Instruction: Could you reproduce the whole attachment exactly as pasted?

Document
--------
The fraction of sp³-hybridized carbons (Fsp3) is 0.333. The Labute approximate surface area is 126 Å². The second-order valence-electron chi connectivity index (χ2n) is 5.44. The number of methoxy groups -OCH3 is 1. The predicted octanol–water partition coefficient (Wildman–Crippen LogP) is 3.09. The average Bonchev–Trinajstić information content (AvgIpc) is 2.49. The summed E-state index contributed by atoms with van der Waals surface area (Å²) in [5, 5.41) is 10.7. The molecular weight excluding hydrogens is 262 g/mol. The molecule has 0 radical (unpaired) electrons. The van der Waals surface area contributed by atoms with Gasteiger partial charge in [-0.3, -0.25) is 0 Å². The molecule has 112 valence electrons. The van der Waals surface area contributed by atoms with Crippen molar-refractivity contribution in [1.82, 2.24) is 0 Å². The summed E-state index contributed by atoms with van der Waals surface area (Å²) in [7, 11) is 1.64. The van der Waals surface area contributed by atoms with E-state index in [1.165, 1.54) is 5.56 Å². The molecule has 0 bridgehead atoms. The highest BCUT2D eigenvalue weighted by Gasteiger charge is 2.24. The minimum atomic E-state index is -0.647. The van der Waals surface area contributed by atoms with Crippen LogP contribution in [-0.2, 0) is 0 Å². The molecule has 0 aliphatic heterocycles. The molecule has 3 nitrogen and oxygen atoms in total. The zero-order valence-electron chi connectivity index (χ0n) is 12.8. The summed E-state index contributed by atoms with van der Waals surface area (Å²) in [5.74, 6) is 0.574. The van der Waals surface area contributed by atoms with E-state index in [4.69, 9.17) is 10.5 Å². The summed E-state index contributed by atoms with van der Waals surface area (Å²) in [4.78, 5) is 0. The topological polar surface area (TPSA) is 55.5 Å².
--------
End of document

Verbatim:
The fraction of sp³-hybridized carbons (Fsp3) is 0.333. The Labute approximate surface area is 126 Å². The second-order valence-electron chi connectivity index (χ2n) is 5.44. The number of methoxy groups -OCH3 is 1. The predicted octanol–water partition coefficient (Wildman–Crippen LogP) is 3.09. The average Bonchev–Trinajstić information content (AvgIpc) is 2.49. The summed E-state index contributed by atoms with van der Waals surface area (Å²) in [5, 5.41) is 10.7. The molecular weight excluding hydrogens is 262 g/mol. The molecule has 0 radical (unpaired) electrons. The van der Waals surface area contributed by atoms with Gasteiger partial charge in [-0.3, -0.25) is 0 Å². The molecule has 112 valence electrons. The van der Waals surface area contributed by atoms with Crippen molar-refractivity contribution in [1.82, 2.24) is 0 Å². The summed E-state index contributed by atoms with van der Waals surface area (Å²) in [7, 11) is 1.64. The van der Waals surface area contributed by atoms with E-state index in [1.165, 1.54) is 5.56 Å². The molecule has 0 bridgehead atoms. The highest BCUT2D eigenvalue weighted by Gasteiger charge is 2.24. The minimum atomic E-state index is -0.647. The van der Waals surface area contributed by atoms with Crippen LogP contribution in [-0.2, 0) is 0 Å². The molecule has 0 aliphatic heterocycles. The molecule has 3 nitrogen and oxygen atoms in total. The zero-order valence-electron chi connectivity index (χ0n) is 12.8. The summed E-state index contributed by atoms with van der Waals surface area (Å²) in [5.74, 6) is 0.574. The van der Waals surface area contributed by atoms with E-state index in [4.69, 9.17) is 10.5 Å². The summed E-state index contributed by atoms with van der Waals surface area (Å²) in [4.78, 5) is 0. The topological polar surface area (TPSA) is 55.5 Å².